LSU’s Pennington Biomedical Research Center has received two new military awards to study how to reduce warfighter muscle loss and fatigue during combat operations and how to analyze biochemical markers of warfighter nutritional status and performance.
The Research: $3.5 Million Clinical Trial with USARIEM
The institution received two grants in total. Under one award, a three-year, $3.5 million clinical trial with the U.S. Army Research Institute of Environmental Medicine (USARIEM), Pennington Biomedical will examine whether it is possible to prevent the loss of weight and muscle mass by maintaining warfighter’s testosterone at normal levels with a long-acting, low dose of the hormone.
This new research capitalizes on Pennington Biomedical’s earlier work in this area, called the Optimizing Performance for Soldiers study. The study suggested that supplemental testosterone may increase muscle mass and reduce weight loss in young men who burn more calories than they consume over the short term.
$12.9 million to work with USARIEM’s Military Nutrition Division
Pennington Biomedical also received $12.9 million to analyze biochemical markers of gastrointestinal and metabolic health, nutritional status, physiologic function, appetite regulation, cognition health, and physiologic status in a variety of studies by USARIEM’s Military Nutrition Division.
The institute will analyze hundreds of thousands of samples from USARIEM studies. Research underway for the Military Nutrition Division includes examining biochemical markers of stress and resiliency that may predict military career success and injury, studying how high altitude affects carbohydrate metabolism during exercise, and determining whether nutritional intake is linked to physical performance declines.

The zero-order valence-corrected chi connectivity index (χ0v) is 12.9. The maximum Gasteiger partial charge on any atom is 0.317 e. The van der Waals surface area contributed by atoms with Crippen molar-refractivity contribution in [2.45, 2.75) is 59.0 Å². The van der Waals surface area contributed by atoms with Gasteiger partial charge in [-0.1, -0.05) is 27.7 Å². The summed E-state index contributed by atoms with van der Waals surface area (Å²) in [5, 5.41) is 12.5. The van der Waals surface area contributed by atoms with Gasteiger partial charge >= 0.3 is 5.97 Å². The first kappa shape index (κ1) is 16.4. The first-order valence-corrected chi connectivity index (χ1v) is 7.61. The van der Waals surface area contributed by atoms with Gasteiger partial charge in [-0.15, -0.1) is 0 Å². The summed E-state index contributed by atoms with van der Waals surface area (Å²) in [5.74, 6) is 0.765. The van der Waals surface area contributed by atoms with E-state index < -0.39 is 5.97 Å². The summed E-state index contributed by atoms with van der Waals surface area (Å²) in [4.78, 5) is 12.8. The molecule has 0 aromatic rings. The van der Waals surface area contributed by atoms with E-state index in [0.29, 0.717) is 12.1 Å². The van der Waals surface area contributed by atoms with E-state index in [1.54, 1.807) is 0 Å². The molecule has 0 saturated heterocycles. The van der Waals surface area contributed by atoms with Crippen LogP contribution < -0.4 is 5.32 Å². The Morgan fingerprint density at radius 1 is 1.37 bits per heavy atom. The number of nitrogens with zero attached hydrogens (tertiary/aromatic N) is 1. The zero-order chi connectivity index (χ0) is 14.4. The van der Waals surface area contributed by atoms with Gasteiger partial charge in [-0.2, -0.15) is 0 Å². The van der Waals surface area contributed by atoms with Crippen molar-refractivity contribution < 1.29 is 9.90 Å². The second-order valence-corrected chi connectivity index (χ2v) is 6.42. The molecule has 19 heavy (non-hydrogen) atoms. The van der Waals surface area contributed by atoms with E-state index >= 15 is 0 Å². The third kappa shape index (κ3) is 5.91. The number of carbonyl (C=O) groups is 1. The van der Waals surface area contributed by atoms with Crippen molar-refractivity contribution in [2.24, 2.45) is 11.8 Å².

This work for the Army is the latest collaboration between Pennington Biomedical and the Department of Defense. Pennington Biomedical is known as one of the world’s leading obesity and diabetes research centers, the facility has also served as the primary provider of nutrition research for America’s military. Over the past 31 years, Pennington Biomedical and its researchers have been awarded close to $100 million to conduct more than 140 mission-critical studies related to warfighter health.
Pennington Biomedical Research has developed the First Strike Ration, a compact, eat-on-the-move ration used worldwide to support warfighters nationally during combat. Pennington Biomedical’s accomplishments also include:
- Established the amount of protein warfighters need when they experience high activity and low caloric intake during military operations. Pennington Biomedical’s Mass Spectrometry Lab found that during combat, members of Special Ops Forces may burn up to 7,000 calories per day, more than twice the average soldier
- Established the mineral micronutrients warfighters needed to sustain their immune systems during periods of intense stress
- Showed how a short-term energy deficit-burning more calories than consumed—and the loss of body weight and muscle mass profoundly affects IGG-1 (Insulin-like growth factor 1), a key hormone that helps regulate the immune system.
About Pennington Biomedical Research at LSU
LSU’s Pennington Biomedical Research Center is at the forefront of medical discovery as it relates to understanding the triggers of obesity, diabetes, cardiovascular disease, cancer and dementia. The center conducts basic, clinical and population research, and is affiliated with Louisiana State University. The research enterprise at Pennington Biomedical includes over 450 employees within a network of 40 clinics and research laboratories, and 13 highly specialized core service facilities. Its scientists and physician/scientists are supported by research trainees, lab technicians, nurses, dietitians, and other support personnel. Pennington Biomedical is located in state-of-the-art research facilities on a 222-acre campus in Baton Rouge, Louisiana. For more information, see http://www.pbrc.edu.
Jennifer Rood, PhD, associate executive director of the CORES and Resources